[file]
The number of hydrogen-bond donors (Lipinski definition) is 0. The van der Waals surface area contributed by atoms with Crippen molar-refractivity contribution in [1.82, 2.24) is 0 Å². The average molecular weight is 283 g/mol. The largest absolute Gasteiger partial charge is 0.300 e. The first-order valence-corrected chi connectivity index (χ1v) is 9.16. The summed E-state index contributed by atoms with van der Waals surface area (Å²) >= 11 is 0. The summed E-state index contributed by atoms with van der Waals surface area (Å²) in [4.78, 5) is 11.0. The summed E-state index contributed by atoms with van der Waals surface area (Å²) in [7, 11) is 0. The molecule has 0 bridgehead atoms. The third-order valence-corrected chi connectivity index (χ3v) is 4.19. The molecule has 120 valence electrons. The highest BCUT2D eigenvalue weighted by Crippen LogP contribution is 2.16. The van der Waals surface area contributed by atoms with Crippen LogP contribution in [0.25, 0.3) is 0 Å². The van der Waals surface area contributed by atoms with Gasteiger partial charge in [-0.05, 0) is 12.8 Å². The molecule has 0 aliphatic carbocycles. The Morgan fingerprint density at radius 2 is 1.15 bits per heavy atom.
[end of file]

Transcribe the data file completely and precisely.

The number of hydrogen-bond donors (Lipinski definition) is 0. The van der Waals surface area contributed by atoms with Crippen molar-refractivity contribution in [1.82, 2.24) is 0 Å². The average molecular weight is 283 g/mol. The largest absolute Gasteiger partial charge is 0.300 e. The first-order valence-corrected chi connectivity index (χ1v) is 9.16. The summed E-state index contributed by atoms with van der Waals surface area (Å²) >= 11 is 0. The summed E-state index contributed by atoms with van der Waals surface area (Å²) in [4.78, 5) is 11.0. The summed E-state index contributed by atoms with van der Waals surface area (Å²) in [7, 11) is 0. The molecule has 0 bridgehead atoms. The third-order valence-corrected chi connectivity index (χ3v) is 4.19. The molecule has 120 valence electrons. The highest BCUT2D eigenvalue weighted by Crippen LogP contribution is 2.16. The van der Waals surface area contributed by atoms with Crippen LogP contribution in [0.25, 0.3) is 0 Å². The van der Waals surface area contributed by atoms with Gasteiger partial charge in [-0.05, 0) is 12.8 Å². The molecule has 0 aliphatic carbocycles. The Morgan fingerprint density at radius 2 is 1.15 bits per heavy atom.